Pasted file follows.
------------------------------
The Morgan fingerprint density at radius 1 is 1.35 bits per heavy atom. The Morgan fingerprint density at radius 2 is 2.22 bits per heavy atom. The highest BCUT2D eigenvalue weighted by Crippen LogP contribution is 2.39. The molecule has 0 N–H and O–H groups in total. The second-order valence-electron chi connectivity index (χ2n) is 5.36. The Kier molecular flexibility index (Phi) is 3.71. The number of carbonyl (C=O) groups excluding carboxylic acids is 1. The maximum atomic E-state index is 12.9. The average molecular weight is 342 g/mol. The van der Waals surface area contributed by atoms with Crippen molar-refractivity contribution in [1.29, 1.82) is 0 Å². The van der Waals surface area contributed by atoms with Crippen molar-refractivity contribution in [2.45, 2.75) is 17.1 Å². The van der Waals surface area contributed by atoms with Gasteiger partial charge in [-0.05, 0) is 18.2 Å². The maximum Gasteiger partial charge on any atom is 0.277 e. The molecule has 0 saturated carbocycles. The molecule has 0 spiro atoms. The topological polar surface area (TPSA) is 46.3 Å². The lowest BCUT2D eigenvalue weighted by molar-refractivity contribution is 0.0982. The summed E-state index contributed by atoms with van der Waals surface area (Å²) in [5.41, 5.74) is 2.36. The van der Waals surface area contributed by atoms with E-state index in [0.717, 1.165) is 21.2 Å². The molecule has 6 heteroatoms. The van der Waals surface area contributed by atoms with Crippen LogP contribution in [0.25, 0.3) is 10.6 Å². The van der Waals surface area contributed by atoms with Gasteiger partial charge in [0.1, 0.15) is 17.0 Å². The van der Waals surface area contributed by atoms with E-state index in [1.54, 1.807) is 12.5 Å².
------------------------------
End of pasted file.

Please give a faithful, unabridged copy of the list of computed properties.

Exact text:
The Morgan fingerprint density at radius 1 is 1.35 bits per heavy atom. The Morgan fingerprint density at radius 2 is 2.22 bits per heavy atom. The highest BCUT2D eigenvalue weighted by Crippen LogP contribution is 2.39. The molecule has 0 N–H and O–H groups in total. The second-order valence-electron chi connectivity index (χ2n) is 5.36. The Kier molecular flexibility index (Phi) is 3.71. The number of carbonyl (C=O) groups excluding carboxylic acids is 1. The maximum atomic E-state index is 12.9. The average molecular weight is 342 g/mol. The van der Waals surface area contributed by atoms with Crippen molar-refractivity contribution in [1.29, 1.82) is 0 Å². The van der Waals surface area contributed by atoms with Crippen molar-refractivity contribution in [2.45, 2.75) is 17.1 Å². The van der Waals surface area contributed by atoms with Gasteiger partial charge in [-0.05, 0) is 18.2 Å². The maximum Gasteiger partial charge on any atom is 0.277 e. The molecule has 0 saturated carbocycles. The molecule has 0 spiro atoms. The topological polar surface area (TPSA) is 46.3 Å². The lowest BCUT2D eigenvalue weighted by molar-refractivity contribution is 0.0982. The summed E-state index contributed by atoms with van der Waals surface area (Å²) in [5.41, 5.74) is 2.36. The van der Waals surface area contributed by atoms with E-state index in [0.717, 1.165) is 21.2 Å². The molecule has 6 heteroatoms. The van der Waals surface area contributed by atoms with Crippen LogP contribution in [0.25, 0.3) is 10.6 Å². The van der Waals surface area contributed by atoms with Gasteiger partial charge in [0.1, 0.15) is 17.0 Å². The van der Waals surface area contributed by atoms with E-state index in [1.54, 1.807) is 12.5 Å².